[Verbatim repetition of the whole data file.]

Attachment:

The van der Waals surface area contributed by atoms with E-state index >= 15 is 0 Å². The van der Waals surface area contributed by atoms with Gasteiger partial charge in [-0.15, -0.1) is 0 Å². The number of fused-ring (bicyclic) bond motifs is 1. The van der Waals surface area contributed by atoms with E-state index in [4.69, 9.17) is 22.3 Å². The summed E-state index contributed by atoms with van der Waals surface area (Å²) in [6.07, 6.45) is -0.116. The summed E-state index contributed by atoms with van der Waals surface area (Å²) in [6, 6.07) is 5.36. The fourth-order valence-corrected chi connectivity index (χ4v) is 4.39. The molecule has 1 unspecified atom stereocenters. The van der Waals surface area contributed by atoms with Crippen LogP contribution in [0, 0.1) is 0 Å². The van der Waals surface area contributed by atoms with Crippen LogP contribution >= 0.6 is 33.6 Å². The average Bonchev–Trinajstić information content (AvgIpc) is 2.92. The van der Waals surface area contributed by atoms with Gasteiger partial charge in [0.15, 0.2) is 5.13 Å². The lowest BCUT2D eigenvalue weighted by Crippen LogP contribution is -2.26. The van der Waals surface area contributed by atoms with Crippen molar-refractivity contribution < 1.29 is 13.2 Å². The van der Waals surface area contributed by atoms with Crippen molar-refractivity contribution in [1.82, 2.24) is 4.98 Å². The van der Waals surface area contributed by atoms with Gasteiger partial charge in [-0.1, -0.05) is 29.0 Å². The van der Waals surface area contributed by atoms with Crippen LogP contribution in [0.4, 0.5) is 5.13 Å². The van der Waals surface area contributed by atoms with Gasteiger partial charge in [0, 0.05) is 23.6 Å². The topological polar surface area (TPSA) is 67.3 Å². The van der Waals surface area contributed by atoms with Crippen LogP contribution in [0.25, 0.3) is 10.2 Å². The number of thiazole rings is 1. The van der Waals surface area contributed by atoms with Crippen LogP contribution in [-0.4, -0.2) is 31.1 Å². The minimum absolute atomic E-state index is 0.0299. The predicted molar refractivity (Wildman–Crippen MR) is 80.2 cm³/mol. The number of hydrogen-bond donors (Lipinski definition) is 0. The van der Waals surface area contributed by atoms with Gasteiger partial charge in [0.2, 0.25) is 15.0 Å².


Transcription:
The van der Waals surface area contributed by atoms with E-state index >= 15 is 0 Å². The van der Waals surface area contributed by atoms with Gasteiger partial charge in [-0.15, -0.1) is 0 Å². The number of fused-ring (bicyclic) bond motifs is 1. The van der Waals surface area contributed by atoms with E-state index in [4.69, 9.17) is 22.3 Å². The summed E-state index contributed by atoms with van der Waals surface area (Å²) in [6.07, 6.45) is -0.116. The summed E-state index contributed by atoms with van der Waals surface area (Å²) in [6, 6.07) is 5.36. The fourth-order valence-corrected chi connectivity index (χ4v) is 4.39. The molecule has 1 unspecified atom stereocenters. The van der Waals surface area contributed by atoms with Crippen LogP contribution in [0, 0.1) is 0 Å². The van der Waals surface area contributed by atoms with Crippen LogP contribution >= 0.6 is 33.6 Å². The average Bonchev–Trinajstić information content (AvgIpc) is 2.92. The van der Waals surface area contributed by atoms with Gasteiger partial charge in [0.15, 0.2) is 5.13 Å². The lowest BCUT2D eigenvalue weighted by Crippen LogP contribution is -2.26. The van der Waals surface area contributed by atoms with Crippen molar-refractivity contribution < 1.29 is 13.2 Å². The van der Waals surface area contributed by atoms with Crippen molar-refractivity contribution in [1.82, 2.24) is 4.98 Å². The van der Waals surface area contributed by atoms with Gasteiger partial charge in [-0.1, -0.05) is 29.0 Å². The van der Waals surface area contributed by atoms with Crippen LogP contribution in [0.4, 0.5) is 5.13 Å². The van der Waals surface area contributed by atoms with Gasteiger partial charge in [0, 0.05) is 23.6 Å². The topological polar surface area (TPSA) is 67.3 Å². The van der Waals surface area contributed by atoms with Crippen LogP contribution in [0.25, 0.3) is 10.2 Å². The number of thiazole rings is 1. The van der Waals surface area contributed by atoms with Crippen LogP contribution in [-0.4, -0.2) is 31.1 Å². The minimum absolute atomic E-state index is 0.0299. The predicted molar refractivity (Wildman–Crippen MR) is 80.2 cm³/mol. The number of hydrogen-bond donors (Lipinski definition) is 0. The van der Waals surface area contributed by atoms with Gasteiger partial charge in [0.2, 0.25) is 15.0 Å².